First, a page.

The Post reports:

Texas Gov. Rick Perry has leapt to the front of the Republican presidential race with fiery remarks aimed squarely at the party’s conservative base, calling Social Security a “Ponzi scheme” and labeling President Obama “an abject liar” and a “socialist.”

But behind the scenes in meetings with wealthy donors, Perry has struck a far more measured tone, according to participants in several recent events. He emphasizes his ability to appeal to independents, Latinos and other voters necessary to win the White House and notes that he has complimented Obama for actions he considers favorable, such as killing Osama bin Laden. . . .

Even some Perry supporters acknowledge that potential donors remain wary. “There are definitely people who want to see more fleshing out of the governor’s statements,” said Bill Diamond, a veteran party donor who was scheduled to hold a fundraiser for Perry on Wednesday in West Palm Beach, Fla.

Some will roll their eyes at this, finding some hypocrisy in telling different audiences different messages. Sometimes the dichotomy between public Perry and private Perry is stark. “At that first debate, Perry electrified the GOP race with his incendiary rhetoric, calling Social Security a ‘monstrous lie’ and castigating Obama in stark terms. But the next day, at a fundraising dinner hosted by a Los Angeles real estate broker, Perry emphasized his appeal to moderates and his undefeated history in Texas elections, according to a participant.”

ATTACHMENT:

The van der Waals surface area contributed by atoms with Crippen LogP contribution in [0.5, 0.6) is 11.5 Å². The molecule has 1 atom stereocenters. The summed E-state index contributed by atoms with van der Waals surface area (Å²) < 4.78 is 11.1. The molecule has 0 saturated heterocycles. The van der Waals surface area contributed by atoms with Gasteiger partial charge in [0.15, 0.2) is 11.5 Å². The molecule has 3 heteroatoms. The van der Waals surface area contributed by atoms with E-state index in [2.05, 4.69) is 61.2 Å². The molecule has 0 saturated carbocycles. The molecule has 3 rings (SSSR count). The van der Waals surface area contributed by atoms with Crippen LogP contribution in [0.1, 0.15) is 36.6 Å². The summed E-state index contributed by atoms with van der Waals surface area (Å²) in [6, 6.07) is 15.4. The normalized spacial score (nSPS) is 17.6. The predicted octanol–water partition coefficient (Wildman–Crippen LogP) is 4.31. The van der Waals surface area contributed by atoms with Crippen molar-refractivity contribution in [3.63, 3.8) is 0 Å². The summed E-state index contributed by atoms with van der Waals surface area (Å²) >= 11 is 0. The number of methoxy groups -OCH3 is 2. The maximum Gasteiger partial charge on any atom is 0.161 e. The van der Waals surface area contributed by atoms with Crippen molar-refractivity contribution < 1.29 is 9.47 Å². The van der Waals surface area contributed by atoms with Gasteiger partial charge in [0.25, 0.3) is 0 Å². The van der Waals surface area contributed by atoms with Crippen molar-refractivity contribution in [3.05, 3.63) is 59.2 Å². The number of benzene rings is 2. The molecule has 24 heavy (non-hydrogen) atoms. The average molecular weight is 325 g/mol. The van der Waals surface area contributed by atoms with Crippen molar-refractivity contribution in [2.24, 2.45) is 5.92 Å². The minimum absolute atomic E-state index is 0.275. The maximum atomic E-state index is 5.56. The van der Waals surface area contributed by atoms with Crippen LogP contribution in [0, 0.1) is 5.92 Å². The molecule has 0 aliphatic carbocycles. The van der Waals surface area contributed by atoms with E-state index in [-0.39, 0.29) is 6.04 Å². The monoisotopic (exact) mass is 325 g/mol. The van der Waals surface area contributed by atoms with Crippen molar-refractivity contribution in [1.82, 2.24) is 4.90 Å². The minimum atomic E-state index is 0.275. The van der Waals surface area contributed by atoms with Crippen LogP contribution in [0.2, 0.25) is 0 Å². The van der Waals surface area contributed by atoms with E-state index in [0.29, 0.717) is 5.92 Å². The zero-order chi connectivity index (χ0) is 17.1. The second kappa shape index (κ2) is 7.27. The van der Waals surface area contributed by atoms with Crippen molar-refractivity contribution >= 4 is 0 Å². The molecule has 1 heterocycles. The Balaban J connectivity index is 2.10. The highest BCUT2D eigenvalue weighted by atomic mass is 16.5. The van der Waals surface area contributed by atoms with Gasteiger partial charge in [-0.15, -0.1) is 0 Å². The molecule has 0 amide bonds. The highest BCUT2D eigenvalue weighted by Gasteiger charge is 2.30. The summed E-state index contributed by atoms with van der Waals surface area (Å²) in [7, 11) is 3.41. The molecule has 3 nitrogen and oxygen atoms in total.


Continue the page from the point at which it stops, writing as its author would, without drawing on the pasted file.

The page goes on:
I actually think his supporters should find this a hopeful sign. If Perry has a more serious side and understands that his smash-mouth routine has his limits, maybe he can modulate his public persona, reassure moderate voters and not turn off independents. As I have written before, the best politicians convey robust, take-no-prisoners conservatism without pandering to the lowest common denominator or appearing to be anti-intellectual. Perry’s gotten by successfully on his Texas schtick and has never had to refine his public rhetoric or show some policy chops. Now he is running for president and will have to do so.

Interestingly, it is apparent how seriously he takes the need to reach out to Hispanic voters.(“He also talked in detail about his success among Latino voters, a participant said.”) Don’t expect him to flip-flop on the Arizona immigration law or on in-state tuition breaks awarded regardless of immigration status.

What is most noteworthy, however, is the degree to which Perry has spooked investors (and presumably moderate Republicans who don’t have loads of cash). If that is a function of rhetoric, it can be fixed. However, if he really believes what he’s written that the federal government has gone astray since the 1930’s, then he’s not going to get the nomination. There simply isn’t a majority in the GOP for some of his loopier ideas (sending Social Security to the states, repealing the 16th and 17th Amendments, letting states legalize pot). Very soon he’ll have to weigh his pride against his desire to be the GOP nominee. Sometimes sticking to your guns is a losing proposition.